the animal eats
the animal eats
The girls believe in ghosts

The girls believe in ghosts

I'm ready to change. I too can get spooky. I'll prove it. I wrote a ghost poem.

Never was much of a Halloween person. You know how adults at a child’s birthday party do best to enjoy the children’s joy? Historically, that’s me come October, delighting in the delight others find in the season, without partaking much myself.

Guess what little goblins that changes now.

I’m ready to love spooky season.

Photo by Mariana Acevdeo, via Color a la Mexicana

Why shouldn’t I? I’m always already turning myself inside out and showing off my bones. Why not go all in and drink it up, carve pumpkins, smell like cinnamon(?), keep candy corn on hand?

One year, not so long ago, the tiny trick-or-treaters buzzed the building and I let them in, forgetting about the day. No one went downstairs to greet them, let alone give them treats. I am haunted by this failure. I long to make it right.

I’m ready to be gently horrified. Mostly by movies. But I can get into a mood.

I too can get cozy, that’s not a problem for me. I’ll sit by a fire any time, any place. Watch me join a soup club, build my own ofrenda. Metabolize some grief out loud. My god we’ve lost so much: my darling cousin, whose death last fall I still can’t speak of without weeping, and all the millions more. I’d like to hang their memories with marigold, send their spirits all my love, celebrate their peace at last and revel a little recklessly in living, not knowing how it ends, or when.

I’m saying it’s fragile, isn’t it? This being alive. Might as well take all of it. Might as well delight. We get such little time. The veil between here and there is thinner than we think. Who do I think I am, not to love this?

So if you have scary movies you think I should watch, or soups you know I must make, I’m listening. I’m down. Take me to Fright Fest. Spider my heart. We can learn to write our own calaveras, dance with death, but safely. Leave room for a little ghost. I might just make an apple…something. Pie? Or, god help me, pan de muerto. (I remain haunted by bread.)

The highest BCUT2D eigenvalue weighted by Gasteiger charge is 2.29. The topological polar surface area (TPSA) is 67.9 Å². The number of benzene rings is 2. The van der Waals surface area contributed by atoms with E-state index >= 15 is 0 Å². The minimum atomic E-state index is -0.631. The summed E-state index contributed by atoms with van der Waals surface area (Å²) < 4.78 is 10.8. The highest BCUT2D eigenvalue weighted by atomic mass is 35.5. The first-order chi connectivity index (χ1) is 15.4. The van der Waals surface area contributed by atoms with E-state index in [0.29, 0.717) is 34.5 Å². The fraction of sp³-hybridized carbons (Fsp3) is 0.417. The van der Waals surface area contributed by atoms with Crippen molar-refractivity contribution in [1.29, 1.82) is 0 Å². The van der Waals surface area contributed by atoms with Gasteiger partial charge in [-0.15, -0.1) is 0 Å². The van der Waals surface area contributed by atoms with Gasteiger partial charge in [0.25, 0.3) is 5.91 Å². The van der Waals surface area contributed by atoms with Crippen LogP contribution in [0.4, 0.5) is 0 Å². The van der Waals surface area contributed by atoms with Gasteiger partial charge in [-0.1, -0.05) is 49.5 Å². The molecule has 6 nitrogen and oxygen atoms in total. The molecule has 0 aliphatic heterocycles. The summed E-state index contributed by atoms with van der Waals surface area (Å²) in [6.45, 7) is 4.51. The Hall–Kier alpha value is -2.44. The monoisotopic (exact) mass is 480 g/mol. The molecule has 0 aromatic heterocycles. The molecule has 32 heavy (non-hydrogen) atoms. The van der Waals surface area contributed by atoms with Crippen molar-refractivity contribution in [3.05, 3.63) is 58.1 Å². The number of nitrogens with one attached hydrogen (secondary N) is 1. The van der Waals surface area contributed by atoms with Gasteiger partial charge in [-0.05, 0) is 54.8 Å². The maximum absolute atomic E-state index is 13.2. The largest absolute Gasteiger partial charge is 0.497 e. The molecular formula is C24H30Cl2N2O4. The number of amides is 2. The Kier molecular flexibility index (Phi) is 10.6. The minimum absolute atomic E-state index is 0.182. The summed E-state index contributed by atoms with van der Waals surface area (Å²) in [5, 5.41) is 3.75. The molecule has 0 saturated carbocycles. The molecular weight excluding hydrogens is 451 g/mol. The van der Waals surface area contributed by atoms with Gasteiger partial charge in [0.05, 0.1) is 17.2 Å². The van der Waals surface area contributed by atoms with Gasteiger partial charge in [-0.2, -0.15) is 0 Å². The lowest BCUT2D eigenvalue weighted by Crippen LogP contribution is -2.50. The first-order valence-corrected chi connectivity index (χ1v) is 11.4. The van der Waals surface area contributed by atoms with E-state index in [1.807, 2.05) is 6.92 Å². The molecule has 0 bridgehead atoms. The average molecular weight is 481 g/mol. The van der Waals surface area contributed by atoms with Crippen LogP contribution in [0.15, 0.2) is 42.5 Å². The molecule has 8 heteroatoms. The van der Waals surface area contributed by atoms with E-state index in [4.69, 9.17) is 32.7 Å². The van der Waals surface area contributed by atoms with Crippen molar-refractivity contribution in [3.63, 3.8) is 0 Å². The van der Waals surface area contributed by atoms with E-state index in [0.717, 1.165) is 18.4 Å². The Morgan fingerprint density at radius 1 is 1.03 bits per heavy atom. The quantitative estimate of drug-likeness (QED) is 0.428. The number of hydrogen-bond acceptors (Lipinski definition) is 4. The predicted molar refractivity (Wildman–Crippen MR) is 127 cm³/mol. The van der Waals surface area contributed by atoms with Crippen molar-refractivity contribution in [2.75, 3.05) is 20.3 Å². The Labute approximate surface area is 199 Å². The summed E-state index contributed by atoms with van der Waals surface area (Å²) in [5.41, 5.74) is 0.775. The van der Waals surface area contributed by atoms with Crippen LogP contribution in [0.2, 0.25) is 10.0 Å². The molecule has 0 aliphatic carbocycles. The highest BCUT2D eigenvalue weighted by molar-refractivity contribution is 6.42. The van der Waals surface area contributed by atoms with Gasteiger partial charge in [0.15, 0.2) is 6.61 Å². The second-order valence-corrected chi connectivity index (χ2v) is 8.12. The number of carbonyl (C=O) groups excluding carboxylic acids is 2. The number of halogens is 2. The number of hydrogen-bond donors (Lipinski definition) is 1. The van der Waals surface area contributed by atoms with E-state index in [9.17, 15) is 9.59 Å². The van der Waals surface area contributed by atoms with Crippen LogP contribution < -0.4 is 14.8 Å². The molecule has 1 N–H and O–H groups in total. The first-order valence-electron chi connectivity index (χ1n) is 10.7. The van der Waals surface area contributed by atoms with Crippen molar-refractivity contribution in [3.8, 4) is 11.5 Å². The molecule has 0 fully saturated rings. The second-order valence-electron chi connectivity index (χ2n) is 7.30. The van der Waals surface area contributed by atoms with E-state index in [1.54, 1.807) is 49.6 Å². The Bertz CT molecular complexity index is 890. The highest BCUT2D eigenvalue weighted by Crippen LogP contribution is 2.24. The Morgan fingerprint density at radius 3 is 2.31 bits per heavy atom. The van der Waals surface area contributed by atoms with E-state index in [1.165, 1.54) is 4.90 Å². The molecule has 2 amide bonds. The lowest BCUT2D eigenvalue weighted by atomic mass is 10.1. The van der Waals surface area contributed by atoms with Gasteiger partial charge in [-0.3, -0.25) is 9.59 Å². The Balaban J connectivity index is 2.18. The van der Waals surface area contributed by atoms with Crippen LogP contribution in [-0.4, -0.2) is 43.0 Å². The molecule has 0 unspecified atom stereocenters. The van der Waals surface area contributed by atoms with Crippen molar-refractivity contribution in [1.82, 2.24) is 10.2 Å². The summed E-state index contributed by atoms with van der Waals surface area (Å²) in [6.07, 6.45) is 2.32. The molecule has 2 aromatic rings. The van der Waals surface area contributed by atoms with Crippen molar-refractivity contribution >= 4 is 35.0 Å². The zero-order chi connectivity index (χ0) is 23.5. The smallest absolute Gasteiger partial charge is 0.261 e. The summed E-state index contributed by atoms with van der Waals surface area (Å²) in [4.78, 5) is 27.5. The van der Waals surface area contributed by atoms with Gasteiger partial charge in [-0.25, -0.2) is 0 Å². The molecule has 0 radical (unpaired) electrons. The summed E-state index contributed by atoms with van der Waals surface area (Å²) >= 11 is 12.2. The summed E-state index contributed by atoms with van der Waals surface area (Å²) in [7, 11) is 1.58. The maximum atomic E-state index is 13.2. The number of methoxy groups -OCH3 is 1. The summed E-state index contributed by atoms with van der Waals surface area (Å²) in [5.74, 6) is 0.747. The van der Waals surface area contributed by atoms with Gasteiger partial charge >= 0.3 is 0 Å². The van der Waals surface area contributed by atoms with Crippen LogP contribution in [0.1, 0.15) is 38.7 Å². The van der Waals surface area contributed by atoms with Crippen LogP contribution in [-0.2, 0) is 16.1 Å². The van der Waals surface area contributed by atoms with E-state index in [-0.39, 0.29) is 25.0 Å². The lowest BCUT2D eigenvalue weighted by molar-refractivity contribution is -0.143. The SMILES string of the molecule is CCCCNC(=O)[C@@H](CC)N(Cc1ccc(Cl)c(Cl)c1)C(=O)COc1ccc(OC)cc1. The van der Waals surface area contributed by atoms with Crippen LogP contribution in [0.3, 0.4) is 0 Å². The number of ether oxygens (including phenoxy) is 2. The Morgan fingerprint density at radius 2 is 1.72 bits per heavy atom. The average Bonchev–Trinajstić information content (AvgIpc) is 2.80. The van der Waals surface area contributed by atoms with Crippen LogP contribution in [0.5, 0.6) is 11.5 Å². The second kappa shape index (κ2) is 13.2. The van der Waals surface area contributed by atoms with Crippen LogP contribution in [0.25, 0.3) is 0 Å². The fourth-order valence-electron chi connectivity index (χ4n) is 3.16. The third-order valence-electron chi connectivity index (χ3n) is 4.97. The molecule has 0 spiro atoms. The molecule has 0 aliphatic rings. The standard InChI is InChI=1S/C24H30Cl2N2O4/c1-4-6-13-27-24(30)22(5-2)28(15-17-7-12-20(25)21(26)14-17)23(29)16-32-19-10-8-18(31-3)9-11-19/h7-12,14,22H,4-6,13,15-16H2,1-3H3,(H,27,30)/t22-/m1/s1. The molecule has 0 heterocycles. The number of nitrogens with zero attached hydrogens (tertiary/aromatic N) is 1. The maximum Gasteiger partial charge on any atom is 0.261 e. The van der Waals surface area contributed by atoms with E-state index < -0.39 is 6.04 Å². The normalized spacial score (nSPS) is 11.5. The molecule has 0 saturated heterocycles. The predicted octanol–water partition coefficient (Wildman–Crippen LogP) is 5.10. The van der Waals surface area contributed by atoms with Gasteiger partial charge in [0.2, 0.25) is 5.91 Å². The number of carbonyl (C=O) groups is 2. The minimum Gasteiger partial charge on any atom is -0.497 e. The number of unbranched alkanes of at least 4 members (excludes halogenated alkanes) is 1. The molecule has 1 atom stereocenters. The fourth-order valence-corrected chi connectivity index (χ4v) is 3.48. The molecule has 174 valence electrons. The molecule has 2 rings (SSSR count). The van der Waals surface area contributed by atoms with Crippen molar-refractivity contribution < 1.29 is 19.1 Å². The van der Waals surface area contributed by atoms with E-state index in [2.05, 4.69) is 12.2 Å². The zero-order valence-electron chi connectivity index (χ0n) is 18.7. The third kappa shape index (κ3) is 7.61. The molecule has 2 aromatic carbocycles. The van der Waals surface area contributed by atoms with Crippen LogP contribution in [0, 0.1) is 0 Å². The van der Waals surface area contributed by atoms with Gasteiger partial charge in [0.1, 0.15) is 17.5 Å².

Fuck it, let me live deliciously.

Which reminds me: I’ve gone back in for a second round of In Surreal Life this month. My first go rearranged my life and helped revive a writing practice, which is what led us here, this little eating animal. Every day in October, I’ll be playing with poems and communing with poets, maybe learning new lessons. It could happen. It’s tough to say how consistent I’ll be with our sweet Sunday meetings, here like this. I don’t know what I’ll want to share, or the spoons I’ll have to do it. Writing can be weary business.

Then again, it could also pour out. The more you write, the more you write, you know? We’ll take it as it comes.

Until then, here’s some spooky poems. To get us in the mood.

by Graham Foust

Such a white planet.

And what scars
the eyes are,

what page the lack of face.

Compare this
to flowers

in a house.

by Rae Armantrout

The ghosts swarm.
They speak as one
person. Each
loves you. Each
has left something

Did the palo verde
blush yellow
all at once?

Today's edges
are so sharp
they might cut
anything that moved.

The way a lost
will come back

You're not interested
in it now,
in knowing
where it's been.

To take us home this week, I offer one final poem, a work in progress I’ve submitted as my first piece for my small group workshop in ISL. It will change, like everything else. For now, I leave it here.

I should tell you I believe

the past was a house of curtain flutter 
ghost beside the window watching 
figs beneath bare feet

i hold onto myself these days 
believe a theory of the soul 
that says the body is less bone 
than wanting less blood 
than all this loving 

which is how a haunting happens

when one morning i’m a tree 
at last let my haunting warm 
the window brightly 
where the girls believe in ghosts

Okay, very good. Now send me spooky anythings, and don’t forget to live.

the animal eats
the animal eats
a bi-weekly reading of a beloved poem or excerpt from my bedside table, accompanied by a few stray thoughts and, on occasion, work in progress.
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Kristin Lueke